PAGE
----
If athletes learn to cope when they’re in those states, they’re less likely to screw up, and if you make fewer mistakes then you’ll be better at whatever you do. Most times, performance errors aren’t a matter of skill, it’s about whether or not you had your eyes and mind on task in that moment. If you get better with having your eyes and mind on task, performance improves. We’re talking about focus and concentration. It’s straightforward but deserves reinforcing with simple language.
Coaches and athletes get excited about achieving their potential. We can use that enthusiasm to prevent injuries.
#3. I’ve witnessed firsthand how you haven’t allowed your injury to prevent you from participating fully in day-to-day life. We first met on the Adams River, where you were going whitewater rafting and cliff jumping with Paralympian Josh Dueck. What do you find is the best way to approach fear management after going through a devastating injury like you did?
Fear is tricky. It’s usually accompanied by some level of anxiety. Together they can diminish progress.
Knowing your limit is important. If you don’t feel comfortable and you’re feeling the nerves before a game of competition or performing a new skill, taking a risk, etc., that’s a good thing. It means you are pushing your limits. However, if you push too far, and the risk is too great, and there’s legitimate fear, maybe you need to dial things back. Fear is a survival mechanism and something we shouldn’t ignore.
There’s a challenge threshold that all coaches need to know about. We need to challenge athletes enough that they feel the nerves and butterflies, but not fear. If there’s genuine fear, it means there is usually a skill gap to address before taking the next step. On the flip side, if nervous energy is not present and the athlete feels too comfortable, it probably means they are susceptible to complacency.
Complacency is the silent killer for athletes' dreams. It causes injuries, true, but if an athlete isn’t feeling challenged and doesn’t feel the butterflies once in a while, they’re not trying hard enough. They won’t progress. It takes the fun out of it. Performance suffers. Sport needs to be fun. Athletes need to feel like they are progressing. The challenge is hyper important. Challenges should just slightly exceed skill level.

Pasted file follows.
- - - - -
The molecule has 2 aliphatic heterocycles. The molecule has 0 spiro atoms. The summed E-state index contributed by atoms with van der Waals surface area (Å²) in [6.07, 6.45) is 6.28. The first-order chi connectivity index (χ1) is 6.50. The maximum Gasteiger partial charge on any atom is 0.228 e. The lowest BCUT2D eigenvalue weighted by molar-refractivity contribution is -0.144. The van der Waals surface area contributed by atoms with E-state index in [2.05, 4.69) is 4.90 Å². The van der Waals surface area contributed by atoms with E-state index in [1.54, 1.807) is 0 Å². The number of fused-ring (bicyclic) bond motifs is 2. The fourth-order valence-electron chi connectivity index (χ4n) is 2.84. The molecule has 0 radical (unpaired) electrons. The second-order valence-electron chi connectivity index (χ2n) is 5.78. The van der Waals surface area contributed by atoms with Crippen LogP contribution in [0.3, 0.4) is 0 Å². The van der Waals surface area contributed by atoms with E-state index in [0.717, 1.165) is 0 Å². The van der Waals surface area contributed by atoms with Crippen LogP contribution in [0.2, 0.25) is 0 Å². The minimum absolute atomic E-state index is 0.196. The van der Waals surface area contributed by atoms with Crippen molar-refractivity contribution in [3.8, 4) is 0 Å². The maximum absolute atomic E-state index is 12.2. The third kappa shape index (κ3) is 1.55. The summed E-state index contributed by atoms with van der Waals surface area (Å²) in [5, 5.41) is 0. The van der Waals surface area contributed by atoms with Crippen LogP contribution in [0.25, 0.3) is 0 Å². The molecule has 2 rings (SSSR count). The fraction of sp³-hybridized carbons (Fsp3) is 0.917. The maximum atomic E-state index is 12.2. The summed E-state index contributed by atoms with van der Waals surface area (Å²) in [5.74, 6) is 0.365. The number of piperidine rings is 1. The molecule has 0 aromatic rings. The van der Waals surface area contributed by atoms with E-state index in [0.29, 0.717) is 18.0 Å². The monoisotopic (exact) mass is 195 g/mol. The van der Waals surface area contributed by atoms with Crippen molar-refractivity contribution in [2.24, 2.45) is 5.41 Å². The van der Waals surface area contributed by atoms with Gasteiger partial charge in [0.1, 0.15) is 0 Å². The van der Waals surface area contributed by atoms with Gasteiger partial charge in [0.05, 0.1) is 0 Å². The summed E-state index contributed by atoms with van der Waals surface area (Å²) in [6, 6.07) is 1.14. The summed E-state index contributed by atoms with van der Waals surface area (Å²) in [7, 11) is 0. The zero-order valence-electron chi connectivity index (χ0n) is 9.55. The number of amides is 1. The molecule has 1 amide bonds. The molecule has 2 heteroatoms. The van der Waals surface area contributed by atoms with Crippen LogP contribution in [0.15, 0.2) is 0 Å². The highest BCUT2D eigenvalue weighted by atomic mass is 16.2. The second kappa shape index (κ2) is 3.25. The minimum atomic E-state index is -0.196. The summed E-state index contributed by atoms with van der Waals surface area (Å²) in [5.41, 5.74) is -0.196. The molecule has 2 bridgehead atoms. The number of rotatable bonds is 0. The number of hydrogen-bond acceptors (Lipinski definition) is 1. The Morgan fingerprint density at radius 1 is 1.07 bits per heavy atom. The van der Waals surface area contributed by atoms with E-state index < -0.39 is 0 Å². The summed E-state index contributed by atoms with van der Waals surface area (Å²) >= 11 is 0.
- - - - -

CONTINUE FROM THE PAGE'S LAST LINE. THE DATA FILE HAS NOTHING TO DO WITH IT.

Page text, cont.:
Fear isn’t fun, but pushing the needle, and pushing through “the butterflies" is fun. In the words of a skiing icon, Tanner Hall, “when you are having fun that’s when the medals come."
#4. You are the co-founder of HeadStartPro, a series of videos intended to reach everyone from athletes to returning veterans. How did you originally conceive of this idea, and how was the project evolved since being introduced?
HeadStartPro originates from the mega successful safety training program called SafeStart. SafeStart addresses the human factors of safety to prevent injuries in the workplace. When I first learned about the concepts after getting hurt, I knew I had to do something with the technology in sports.
We started out helping teams to improve their safety. Our goal was and always has been to keep athletes healthy and active for life. An injury is the biggest problem an athlete can have. If you can’t play, you can’t perform. Like I said earlier, no one likes safety. It’s not something that makes you jump out of bed in the morning with exuberant enthusiasm, but being better than you were yesterday, that’s more than enough reason to put in some effort. So, performance drives safer behaviour. We figured it out.
We made the shift to performance and injury-prevention training with HeadStartPro a couple of years ago. We get a mix of teams that say they use it 100% for a mental training process to perform at a higher level and others that say it’s keeping them healthy.
Either way, it’s win win.
To check out Mike Shaw’s HeadStartPro e-learning at the Sport for Life Campus, click here.